Although I have one-year-old twins, I have also been enjoying spending time with my four-year-old son. We recently decided to go to the movies and after much deliberation, I decided to take him to see the movie about clowns called “It”. I was fully aware of the premise of the movie and that a great majority of the clowns he would encounter in his life would be a very pleasant experience, however, I felt the exposure to the very rare, very negative aspect of clownship was appropriate. I don’t have a particularly good reason for doing this, but I was a little surprised to find out that he will be terrified of clowns for the rest of his life as a result of my exposing him to the message relayed to him in the film. I was also surprised to find out he will avoid clowns at all costs for the rest of his life and if he is to encounter a clown, will scream incessantly until the clown is out of sight.
Now imagine instead of the child seeing the movie “It”, it is the parents always telling the child to be scared of clowns. Now instead of clowns, imagine it is dentists the child is constantly being told to be afraid of.
Now is it possible that some of those parents thinking it’s bad I took my son to see a scary movie, do you think any of you are the same people that find it funny to tell tales of how scary it is to go to the dentist. Seeing a scary movie for a child may cause some nightmares and phobias I am sure. Being told how scary the dentist can be, will simply result in lifelong fear and avoidance and eventual infection, pain, and loss of teeth.
Nightmares and a movie doesn’t seem so bad now does it?
Have you ever heard a parent say this?
“Vegetables, they are the worst, I never eat them”
“I hated school also, I didn’t pay attention at all”
“If other people are being mean to someone, be mean to them. They probably deserve it”
Umm, I hope not, but I have heard the following………
“If you don’t brush your teeth you are going to have to get a shot.”
“Do you have to use a needle that big?”
“I am glad it is you and not me in that chair.”
I could go on and on, but the worst part is that treating kids is actually really easy, if the child is simply indifferent to the situation. You make them smile, ask them about their brothers or sisters and maybe even tell a bad joke (yes we keep the GOOD dental jokes for the adults, scary I know).
Due to their anatomy getting them numb is very very easy and literally painless. You put topical anesthetic on their gums, wiggle their cheek, tell them not to laugh because it may tickle, which, without fail makes them laugh and they don’t feel a thing. They don’t see a needle, all of their nerves are so superficial and their bone is so soft and porous that it takes very little anesthesia to get them numb. Children’s teeth are very small, therefore, their cavities are extremely small so very little tooth structure must be removed. From the time you start the filling to the time they are out of the chair it can be as little as 5-10 minutes. Kids are only 2 or 3 years removed from sitting contently in their own, shall we say excrement, having a simple filling done isn’t all that bad.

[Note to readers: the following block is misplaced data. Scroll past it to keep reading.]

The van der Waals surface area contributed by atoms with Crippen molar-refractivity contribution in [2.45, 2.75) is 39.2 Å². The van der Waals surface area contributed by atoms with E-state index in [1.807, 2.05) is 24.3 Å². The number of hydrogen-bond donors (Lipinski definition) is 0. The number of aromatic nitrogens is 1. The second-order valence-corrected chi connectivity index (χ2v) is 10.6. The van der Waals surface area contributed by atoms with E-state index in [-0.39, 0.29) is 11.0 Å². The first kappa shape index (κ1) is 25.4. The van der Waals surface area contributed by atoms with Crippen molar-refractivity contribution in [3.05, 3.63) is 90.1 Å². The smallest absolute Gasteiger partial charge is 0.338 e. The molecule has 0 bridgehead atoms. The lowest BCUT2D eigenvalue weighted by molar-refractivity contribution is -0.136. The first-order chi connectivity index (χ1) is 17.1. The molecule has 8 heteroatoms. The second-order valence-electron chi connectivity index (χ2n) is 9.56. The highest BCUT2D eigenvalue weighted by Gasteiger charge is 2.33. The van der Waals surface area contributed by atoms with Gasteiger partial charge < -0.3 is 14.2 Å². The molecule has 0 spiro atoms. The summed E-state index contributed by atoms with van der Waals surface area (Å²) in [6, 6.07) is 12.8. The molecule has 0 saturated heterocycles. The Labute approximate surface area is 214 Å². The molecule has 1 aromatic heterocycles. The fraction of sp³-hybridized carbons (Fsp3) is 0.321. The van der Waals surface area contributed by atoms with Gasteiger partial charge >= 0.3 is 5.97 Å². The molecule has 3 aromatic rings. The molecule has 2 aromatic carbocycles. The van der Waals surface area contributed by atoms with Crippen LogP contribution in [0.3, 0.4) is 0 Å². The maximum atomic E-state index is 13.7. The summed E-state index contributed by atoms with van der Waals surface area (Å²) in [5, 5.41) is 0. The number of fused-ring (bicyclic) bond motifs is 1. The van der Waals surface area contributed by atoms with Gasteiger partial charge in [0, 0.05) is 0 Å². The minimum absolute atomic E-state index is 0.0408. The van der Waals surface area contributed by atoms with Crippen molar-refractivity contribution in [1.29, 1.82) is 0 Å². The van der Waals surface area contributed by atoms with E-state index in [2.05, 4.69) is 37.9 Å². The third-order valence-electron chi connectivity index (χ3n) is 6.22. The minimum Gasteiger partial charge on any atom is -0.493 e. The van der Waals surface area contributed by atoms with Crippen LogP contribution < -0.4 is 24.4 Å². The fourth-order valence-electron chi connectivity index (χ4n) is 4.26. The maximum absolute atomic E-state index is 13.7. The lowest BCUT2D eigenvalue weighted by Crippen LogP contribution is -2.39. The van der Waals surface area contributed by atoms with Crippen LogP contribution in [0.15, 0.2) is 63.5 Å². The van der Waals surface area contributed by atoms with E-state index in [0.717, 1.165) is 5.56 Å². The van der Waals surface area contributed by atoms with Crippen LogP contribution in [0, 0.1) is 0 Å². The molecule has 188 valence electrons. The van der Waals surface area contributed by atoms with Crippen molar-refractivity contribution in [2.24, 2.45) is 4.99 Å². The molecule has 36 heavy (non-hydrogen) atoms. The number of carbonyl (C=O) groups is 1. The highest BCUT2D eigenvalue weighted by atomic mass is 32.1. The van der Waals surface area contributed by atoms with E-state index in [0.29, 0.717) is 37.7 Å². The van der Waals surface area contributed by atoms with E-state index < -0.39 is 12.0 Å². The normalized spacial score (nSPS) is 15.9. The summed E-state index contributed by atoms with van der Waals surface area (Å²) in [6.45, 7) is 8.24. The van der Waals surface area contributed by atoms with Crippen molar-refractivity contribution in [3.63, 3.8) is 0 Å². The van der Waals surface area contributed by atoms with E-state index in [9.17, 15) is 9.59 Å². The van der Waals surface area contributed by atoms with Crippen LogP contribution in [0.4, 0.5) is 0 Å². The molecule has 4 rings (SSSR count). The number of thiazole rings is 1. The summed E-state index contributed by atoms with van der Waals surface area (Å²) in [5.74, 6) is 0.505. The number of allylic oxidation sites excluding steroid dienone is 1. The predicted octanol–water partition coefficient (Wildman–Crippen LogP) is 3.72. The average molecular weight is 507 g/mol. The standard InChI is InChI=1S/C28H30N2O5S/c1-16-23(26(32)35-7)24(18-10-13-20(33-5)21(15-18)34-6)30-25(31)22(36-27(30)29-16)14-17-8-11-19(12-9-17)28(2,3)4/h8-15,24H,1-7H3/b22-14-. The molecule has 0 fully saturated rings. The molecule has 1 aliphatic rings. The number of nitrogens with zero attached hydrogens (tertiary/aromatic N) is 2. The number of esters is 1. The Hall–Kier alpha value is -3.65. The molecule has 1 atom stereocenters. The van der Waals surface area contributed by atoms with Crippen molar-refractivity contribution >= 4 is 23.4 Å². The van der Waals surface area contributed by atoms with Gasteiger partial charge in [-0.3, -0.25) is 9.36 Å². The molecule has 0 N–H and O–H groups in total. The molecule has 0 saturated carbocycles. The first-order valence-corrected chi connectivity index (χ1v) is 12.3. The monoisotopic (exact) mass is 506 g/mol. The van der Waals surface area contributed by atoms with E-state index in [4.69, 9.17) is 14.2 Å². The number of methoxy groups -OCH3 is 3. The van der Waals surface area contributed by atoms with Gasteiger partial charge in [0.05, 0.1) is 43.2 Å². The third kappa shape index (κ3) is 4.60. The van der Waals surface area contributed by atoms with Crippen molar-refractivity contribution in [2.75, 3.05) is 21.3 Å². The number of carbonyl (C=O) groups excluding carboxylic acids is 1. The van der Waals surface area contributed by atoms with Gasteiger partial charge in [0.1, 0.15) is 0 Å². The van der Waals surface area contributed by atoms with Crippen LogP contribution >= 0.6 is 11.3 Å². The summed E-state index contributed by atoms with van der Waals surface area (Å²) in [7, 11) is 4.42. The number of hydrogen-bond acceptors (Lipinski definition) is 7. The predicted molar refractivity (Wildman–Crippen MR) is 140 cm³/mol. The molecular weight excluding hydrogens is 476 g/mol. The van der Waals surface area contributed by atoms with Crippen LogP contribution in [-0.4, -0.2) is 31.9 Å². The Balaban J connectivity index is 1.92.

Imagine looking at it from the mind of a child. You have a parent that spends their entire life protecting the child, is someone who the child will constantly look to if they are uncomfortable and scared and will
run to at the first sign of any danger. Now imagine having the parent go on and on about how bad an experience will be at the dentist and then the child is being paraded into the chair, all the while the one person they trust is reassuring them how bad of an experience it will be. I have had to treat these children and they are absolutely terrified. They won’t open, are constantly looking around the room for the inevitable impending danger and then only after being threatened with punishment for misbehaving will sit there
with tears in their eyes just so I can look in their mouths. I can tell you they are much braver than I would ever be because if I was half as scared as they have been, I would not be sitting there waiting for what they perceive as almost certain death.
Do everyone, definitely me, definitely you, but especially your child a favor and just discuss going to the dentist in a positive light and have them look forward to their appointment. It is important to bring them to the dentist every 6 months so their first experience is a cleaning, don’t bring them in only when a tooth hurts because they will associate dentistry and pain, WHICH IS CRAZY!
The initial benefit is decreased fear, decreased stress and a less petrified child. The long-term benefit is actually much more important. If they view the dentist in a positive light they will continue to go and get regular check-ups and have vastly improved oral care. So many of the people that have neglected their teeth have done so because of fear of coming to the dentist and then after enough time, the fear of the bad news or shame of not having been in years if not decades. An ounce of prevention is worth a pound of cure is true, and this is especially appropriate in dentistry. We are just as excited to see that scared child as they are to see us. Don’t let your misguided comments lead to a long and difficult road for your child and their teeth.
***For the record, I did not bring my son to see the movie It. Mater is the only clown in the movies we see.